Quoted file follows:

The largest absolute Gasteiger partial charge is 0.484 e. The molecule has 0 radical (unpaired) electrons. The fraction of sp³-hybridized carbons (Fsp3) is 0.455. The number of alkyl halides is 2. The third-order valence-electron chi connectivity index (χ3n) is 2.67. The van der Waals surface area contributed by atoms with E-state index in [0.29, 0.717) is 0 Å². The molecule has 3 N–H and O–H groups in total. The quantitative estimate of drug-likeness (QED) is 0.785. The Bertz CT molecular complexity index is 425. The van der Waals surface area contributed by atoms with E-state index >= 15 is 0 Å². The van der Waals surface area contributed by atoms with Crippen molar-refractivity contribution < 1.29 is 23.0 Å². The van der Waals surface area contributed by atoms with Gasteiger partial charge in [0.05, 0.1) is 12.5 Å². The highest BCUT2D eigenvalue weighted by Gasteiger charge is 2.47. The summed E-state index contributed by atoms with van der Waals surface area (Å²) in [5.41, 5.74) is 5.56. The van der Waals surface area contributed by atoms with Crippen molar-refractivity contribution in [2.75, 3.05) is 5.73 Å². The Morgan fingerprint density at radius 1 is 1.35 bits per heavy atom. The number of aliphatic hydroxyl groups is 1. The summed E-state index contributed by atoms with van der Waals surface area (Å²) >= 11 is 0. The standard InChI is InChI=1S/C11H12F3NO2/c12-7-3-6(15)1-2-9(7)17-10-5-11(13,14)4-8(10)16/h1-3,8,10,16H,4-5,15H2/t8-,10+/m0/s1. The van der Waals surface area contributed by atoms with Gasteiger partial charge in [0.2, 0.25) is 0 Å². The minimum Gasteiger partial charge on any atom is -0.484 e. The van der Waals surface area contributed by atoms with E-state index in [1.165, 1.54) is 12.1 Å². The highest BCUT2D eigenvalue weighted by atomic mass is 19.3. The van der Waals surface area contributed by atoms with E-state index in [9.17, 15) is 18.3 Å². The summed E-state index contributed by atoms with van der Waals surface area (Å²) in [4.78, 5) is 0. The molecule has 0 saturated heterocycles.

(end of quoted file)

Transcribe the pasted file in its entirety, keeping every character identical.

The largest absolute Gasteiger partial charge is 0.484 e. The molecule has 0 radical (unpaired) electrons. The fraction of sp³-hybridized carbons (Fsp3) is 0.455. The number of alkyl halides is 2. The third-order valence-electron chi connectivity index (χ3n) is 2.67. The van der Waals surface area contributed by atoms with E-state index in [0.29, 0.717) is 0 Å². The molecule has 3 N–H and O–H groups in total. The quantitative estimate of drug-likeness (QED) is 0.785. The Bertz CT molecular complexity index is 425. The van der Waals surface area contributed by atoms with E-state index >= 15 is 0 Å². The van der Waals surface area contributed by atoms with Crippen molar-refractivity contribution < 1.29 is 23.0 Å². The van der Waals surface area contributed by atoms with Gasteiger partial charge in [0.05, 0.1) is 12.5 Å². The highest BCUT2D eigenvalue weighted by Gasteiger charge is 2.47. The summed E-state index contributed by atoms with van der Waals surface area (Å²) in [5.41, 5.74) is 5.56. The van der Waals surface area contributed by atoms with Crippen molar-refractivity contribution in [2.75, 3.05) is 5.73 Å². The Morgan fingerprint density at radius 1 is 1.35 bits per heavy atom. The number of aliphatic hydroxyl groups is 1. The summed E-state index contributed by atoms with van der Waals surface area (Å²) >= 11 is 0. The standard InChI is InChI=1S/C11H12F3NO2/c12-7-3-6(15)1-2-9(7)17-10-5-11(13,14)4-8(10)16/h1-3,8,10,16H,4-5,15H2/t8-,10+/m0/s1. The van der Waals surface area contributed by atoms with Gasteiger partial charge in [0.2, 0.25) is 0 Å². The minimum Gasteiger partial charge on any atom is -0.484 e. The van der Waals surface area contributed by atoms with E-state index in [1.165, 1.54) is 12.1 Å². The highest BCUT2D eigenvalue weighted by atomic mass is 19.3. The van der Waals surface area contributed by atoms with E-state index in [9.17, 15) is 18.3 Å². The summed E-state index contributed by atoms with van der Waals surface area (Å²) in [4.78, 5) is 0. The molecule has 0 saturated heterocycles.